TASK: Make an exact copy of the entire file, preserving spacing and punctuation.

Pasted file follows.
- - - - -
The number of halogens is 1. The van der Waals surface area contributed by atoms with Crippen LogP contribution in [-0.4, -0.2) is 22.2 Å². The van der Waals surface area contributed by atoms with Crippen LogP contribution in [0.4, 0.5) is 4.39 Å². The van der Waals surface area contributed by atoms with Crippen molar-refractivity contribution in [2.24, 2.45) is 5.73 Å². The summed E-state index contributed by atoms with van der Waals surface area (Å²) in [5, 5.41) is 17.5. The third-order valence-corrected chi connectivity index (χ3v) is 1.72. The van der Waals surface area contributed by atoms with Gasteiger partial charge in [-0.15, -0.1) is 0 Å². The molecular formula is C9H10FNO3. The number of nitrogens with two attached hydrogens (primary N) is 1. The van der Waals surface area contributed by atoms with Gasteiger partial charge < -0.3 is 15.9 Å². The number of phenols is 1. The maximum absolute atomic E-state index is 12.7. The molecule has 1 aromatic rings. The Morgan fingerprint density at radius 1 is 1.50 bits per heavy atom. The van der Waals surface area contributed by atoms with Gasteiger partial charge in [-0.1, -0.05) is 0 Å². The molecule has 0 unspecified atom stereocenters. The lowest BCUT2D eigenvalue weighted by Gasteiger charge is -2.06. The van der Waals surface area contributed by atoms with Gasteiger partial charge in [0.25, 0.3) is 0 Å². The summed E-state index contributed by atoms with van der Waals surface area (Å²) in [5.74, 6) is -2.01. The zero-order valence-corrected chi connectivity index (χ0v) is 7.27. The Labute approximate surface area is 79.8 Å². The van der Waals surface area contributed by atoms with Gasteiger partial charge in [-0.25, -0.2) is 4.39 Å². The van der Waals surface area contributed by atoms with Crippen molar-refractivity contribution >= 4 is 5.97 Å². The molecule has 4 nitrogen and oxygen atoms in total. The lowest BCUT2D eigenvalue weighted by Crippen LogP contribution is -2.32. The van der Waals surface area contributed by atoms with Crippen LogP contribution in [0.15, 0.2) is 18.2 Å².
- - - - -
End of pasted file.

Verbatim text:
The number of halogens is 1. The van der Waals surface area contributed by atoms with Crippen LogP contribution in [-0.4, -0.2) is 22.2 Å². The van der Waals surface area contributed by atoms with Crippen LogP contribution in [0.4, 0.5) is 4.39 Å². The van der Waals surface area contributed by atoms with Crippen molar-refractivity contribution in [2.24, 2.45) is 5.73 Å². The summed E-state index contributed by atoms with van der Waals surface area (Å²) in [5, 5.41) is 17.5. The third-order valence-corrected chi connectivity index (χ3v) is 1.72. The van der Waals surface area contributed by atoms with Gasteiger partial charge in [-0.15, -0.1) is 0 Å². The molecular formula is C9H10FNO3. The number of nitrogens with two attached hydrogens (primary N) is 1. The van der Waals surface area contributed by atoms with Gasteiger partial charge < -0.3 is 15.9 Å². The number of phenols is 1. The maximum absolute atomic E-state index is 12.7. The molecule has 1 aromatic rings. The Morgan fingerprint density at radius 1 is 1.50 bits per heavy atom. The van der Waals surface area contributed by atoms with Gasteiger partial charge in [-0.1, -0.05) is 0 Å². The molecule has 0 unspecified atom stereocenters. The lowest BCUT2D eigenvalue weighted by Gasteiger charge is -2.06. The van der Waals surface area contributed by atoms with Gasteiger partial charge in [0.25, 0.3) is 0 Å². The summed E-state index contributed by atoms with van der Waals surface area (Å²) in [5.74, 6) is -2.01. The zero-order valence-corrected chi connectivity index (χ0v) is 7.27. The Labute approximate surface area is 79.8 Å². The van der Waals surface area contributed by atoms with Gasteiger partial charge in [-0.25, -0.2) is 4.39 Å². The van der Waals surface area contributed by atoms with Crippen molar-refractivity contribution >= 4 is 5.97 Å². The molecule has 4 nitrogen and oxygen atoms in total. The lowest BCUT2D eigenvalue weighted by Crippen LogP contribution is -2.32. The van der Waals surface area contributed by atoms with Crippen LogP contribution in [0.15, 0.2) is 18.2 Å².